Do smart women not get married Japan works quickly to eliminate the stigma against women in science

Yuna Kato, a third-year student at one of Japan’s top engineering institutions, wants to pursue a career in research but worries that it won’t last if she has kids.
According to Kato, her relatives have tried to discourage her from pursuing a career in science, technology, engineering, and mathematics (STEM), claiming that such women struggle to find husbands because they are too preoccupied with their jobs to balance dating and raising kids.

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If I want to have children, there are non-STEM careers out there, my grandma and mother frequently tell me, she added.

Although Kato has progressed this far, the societal stigma causes many would-be female engineers to choose a different path, which is a huge problem for Japan. By 2030, the nation will face a shortage of 790,000 professionals in the IT sector alone, partly because women are significantly underrepresented in the workforce.

The result, according to analysts, is a decline in creativity, productivity, and competitiveness for a nation that grew into the third-largest economy in the world over the course of the last century on the strength of those strengths.

“It’s very wasteful and a loss for the nation,” said Yinuo Li, a Chinese schoolteacher and PhD molecular biologist whose image was utilized for a Barbie doll as a role model for women in STEM.

The mother-of-three, who is in Japan as part of a cultural exchange program, said: “If you don’t have the gender balance, your technology is going to have a significant blind spot and deficiencies.”

AWARENESS OF BIAS

With only 16% of female university students majoring in engineering, manufacturing, or construction, and with only one female scientist for every 7 people, Japan comes in last among developed nations. In spite of this, according to the OECD, Japanese females ranked third in science and second in math.

Japan’s score for overall gender parity dropped to a record low this year.

The nation is trying to narrow the disparity.

About a dozen universities, including Kato’s Tokyo Institute of Technology, will heed the government’s proposal to adopt a quota for female STEM students starting in the academic year beginning in 2024, joining several others that started this year.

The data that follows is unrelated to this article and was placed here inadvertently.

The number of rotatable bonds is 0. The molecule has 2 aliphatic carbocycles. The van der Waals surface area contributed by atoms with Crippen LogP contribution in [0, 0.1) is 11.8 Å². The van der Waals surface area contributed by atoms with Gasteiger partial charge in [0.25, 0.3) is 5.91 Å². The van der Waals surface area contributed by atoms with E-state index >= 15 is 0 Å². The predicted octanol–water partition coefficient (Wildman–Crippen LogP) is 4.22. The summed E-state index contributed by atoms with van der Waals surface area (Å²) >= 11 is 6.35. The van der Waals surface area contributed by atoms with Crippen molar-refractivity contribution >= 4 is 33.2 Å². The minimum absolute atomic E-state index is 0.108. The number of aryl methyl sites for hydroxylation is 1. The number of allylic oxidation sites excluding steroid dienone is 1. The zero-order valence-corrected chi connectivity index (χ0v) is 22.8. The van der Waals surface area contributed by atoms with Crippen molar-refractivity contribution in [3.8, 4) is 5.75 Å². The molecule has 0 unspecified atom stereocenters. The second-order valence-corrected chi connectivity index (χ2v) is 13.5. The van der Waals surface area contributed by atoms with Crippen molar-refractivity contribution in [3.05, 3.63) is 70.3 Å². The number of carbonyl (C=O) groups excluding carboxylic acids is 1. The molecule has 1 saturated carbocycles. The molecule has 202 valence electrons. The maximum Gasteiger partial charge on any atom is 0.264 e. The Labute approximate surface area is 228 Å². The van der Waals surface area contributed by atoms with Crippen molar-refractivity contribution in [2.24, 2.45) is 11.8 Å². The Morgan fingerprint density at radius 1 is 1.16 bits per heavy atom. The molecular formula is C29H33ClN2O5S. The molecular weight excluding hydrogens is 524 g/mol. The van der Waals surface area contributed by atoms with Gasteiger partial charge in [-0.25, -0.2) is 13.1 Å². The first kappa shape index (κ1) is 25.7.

For a nation where an inquiry in 2018 revealed a Tokyo medical school had purposefully decreased women’s entrance exam results to favor admitting men, this represents a significant U-turn. Officials from the school believed that women would waste their degree by quitting their jobs after having children.

The government recently produced a 9-1/2 minute movie to demonstrate schools and other adults how “unconscious bias” discourages females from pursuing STEM studies in an effort to shift perceptions.

In one scene, a student is complimented by an actor imitating a teacher for “being good at math, even though you’re a girl,” which makes her feel odd for being a female math prodigy. In another, a mother advises against her daughter going into engineering since “the field is male-dominated”.

Working with the private sector, the government’s Gender Equality Bureau will hold more than 100 STEM workshops and events mainly targeting female students this summer – such as learning from Mazda’s sports car engineers.

Diversity fosters innovation.

To draw talent, more universities and businesses, like Toyota and Mitsubishi Heavy Industries, are awarding scholarships to female STEM students.

Given that women make up half of society, the lack of female engineers is wholly unnatural, according to Mitsubishi Heavy human resources executive Minoru Taniura.

“We would lag behind in being able to provide what customers are looking for if the makeup of engineers is not the same as the population.”

Panasonic (OTC:PCRFY), too, sees benefits from a female perspective, saying its senior engineer Kyoko Ida could relate to women surveyed for the development of the company’s bread machine, whose users were mostly female.

The absence of diversity, according to Jun-ichi Imura, the deputy head of Kato’s school, has already had an impact.

“Diversity is the source of innovation, and when we think about whether we’ve seen true innovation in the last few decades at our school or in Japan, it doesn’t look good,” he said.

“We all need to consider what needs to be done now as we look ahead to 2050.”